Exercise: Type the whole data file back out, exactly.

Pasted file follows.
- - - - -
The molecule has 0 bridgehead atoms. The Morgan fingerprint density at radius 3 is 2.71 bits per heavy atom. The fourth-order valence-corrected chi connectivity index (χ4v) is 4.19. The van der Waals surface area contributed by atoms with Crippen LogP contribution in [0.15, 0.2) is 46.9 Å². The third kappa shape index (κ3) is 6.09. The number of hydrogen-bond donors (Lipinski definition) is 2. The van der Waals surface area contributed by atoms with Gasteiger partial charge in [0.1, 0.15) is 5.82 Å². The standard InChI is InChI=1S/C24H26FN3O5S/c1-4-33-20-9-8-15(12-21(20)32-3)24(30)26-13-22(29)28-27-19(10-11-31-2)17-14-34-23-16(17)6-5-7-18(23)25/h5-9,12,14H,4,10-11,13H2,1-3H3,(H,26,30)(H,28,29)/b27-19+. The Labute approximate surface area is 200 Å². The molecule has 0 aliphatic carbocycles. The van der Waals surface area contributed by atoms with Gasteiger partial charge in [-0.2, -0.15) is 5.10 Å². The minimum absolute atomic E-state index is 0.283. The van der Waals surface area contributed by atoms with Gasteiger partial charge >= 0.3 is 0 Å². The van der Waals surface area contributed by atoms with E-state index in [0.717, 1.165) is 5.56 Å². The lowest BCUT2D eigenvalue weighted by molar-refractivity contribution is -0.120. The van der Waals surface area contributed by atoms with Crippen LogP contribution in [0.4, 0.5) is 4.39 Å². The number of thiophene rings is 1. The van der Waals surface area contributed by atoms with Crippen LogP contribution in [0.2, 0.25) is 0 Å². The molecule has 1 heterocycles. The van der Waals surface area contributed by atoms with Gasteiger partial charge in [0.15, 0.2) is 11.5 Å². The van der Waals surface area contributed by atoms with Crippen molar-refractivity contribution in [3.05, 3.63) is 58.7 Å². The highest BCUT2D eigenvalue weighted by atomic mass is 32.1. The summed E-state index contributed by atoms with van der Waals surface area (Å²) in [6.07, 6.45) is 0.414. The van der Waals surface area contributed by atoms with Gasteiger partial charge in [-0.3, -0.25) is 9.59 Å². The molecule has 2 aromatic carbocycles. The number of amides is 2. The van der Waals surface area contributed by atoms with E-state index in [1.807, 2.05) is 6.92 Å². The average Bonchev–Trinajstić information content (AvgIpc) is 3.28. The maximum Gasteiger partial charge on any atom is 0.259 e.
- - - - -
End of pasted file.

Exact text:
The molecule has 0 bridgehead atoms. The Morgan fingerprint density at radius 3 is 2.71 bits per heavy atom. The fourth-order valence-corrected chi connectivity index (χ4v) is 4.19. The van der Waals surface area contributed by atoms with Crippen LogP contribution in [0.15, 0.2) is 46.9 Å². The third kappa shape index (κ3) is 6.09. The number of hydrogen-bond donors (Lipinski definition) is 2. The van der Waals surface area contributed by atoms with Gasteiger partial charge in [0.1, 0.15) is 5.82 Å². The standard InChI is InChI=1S/C24H26FN3O5S/c1-4-33-20-9-8-15(12-21(20)32-3)24(30)26-13-22(29)28-27-19(10-11-31-2)17-14-34-23-16(17)6-5-7-18(23)25/h5-9,12,14H,4,10-11,13H2,1-3H3,(H,26,30)(H,28,29)/b27-19+. The Labute approximate surface area is 200 Å². The molecule has 0 aliphatic carbocycles. The van der Waals surface area contributed by atoms with Gasteiger partial charge in [-0.2, -0.15) is 5.10 Å². The minimum absolute atomic E-state index is 0.283. The van der Waals surface area contributed by atoms with Gasteiger partial charge >= 0.3 is 0 Å². The van der Waals surface area contributed by atoms with E-state index in [0.717, 1.165) is 5.56 Å². The lowest BCUT2D eigenvalue weighted by molar-refractivity contribution is -0.120. The van der Waals surface area contributed by atoms with Crippen LogP contribution in [0.4, 0.5) is 4.39 Å². The number of thiophene rings is 1. The van der Waals surface area contributed by atoms with Crippen LogP contribution in [0.2, 0.25) is 0 Å². The molecule has 1 heterocycles. The van der Waals surface area contributed by atoms with Gasteiger partial charge in [0.15, 0.2) is 11.5 Å². The van der Waals surface area contributed by atoms with Crippen molar-refractivity contribution in [3.05, 3.63) is 58.7 Å². The highest BCUT2D eigenvalue weighted by atomic mass is 32.1. The summed E-state index contributed by atoms with van der Waals surface area (Å²) in [6.07, 6.45) is 0.414. The van der Waals surface area contributed by atoms with Gasteiger partial charge in [-0.3, -0.25) is 9.59 Å². The molecule has 2 aromatic carbocycles. The number of amides is 2. The van der Waals surface area contributed by atoms with E-state index in [1.807, 2.05) is 6.92 Å². The average Bonchev–Trinajstić information content (AvgIpc) is 3.28. The maximum Gasteiger partial charge on any atom is 0.259 e.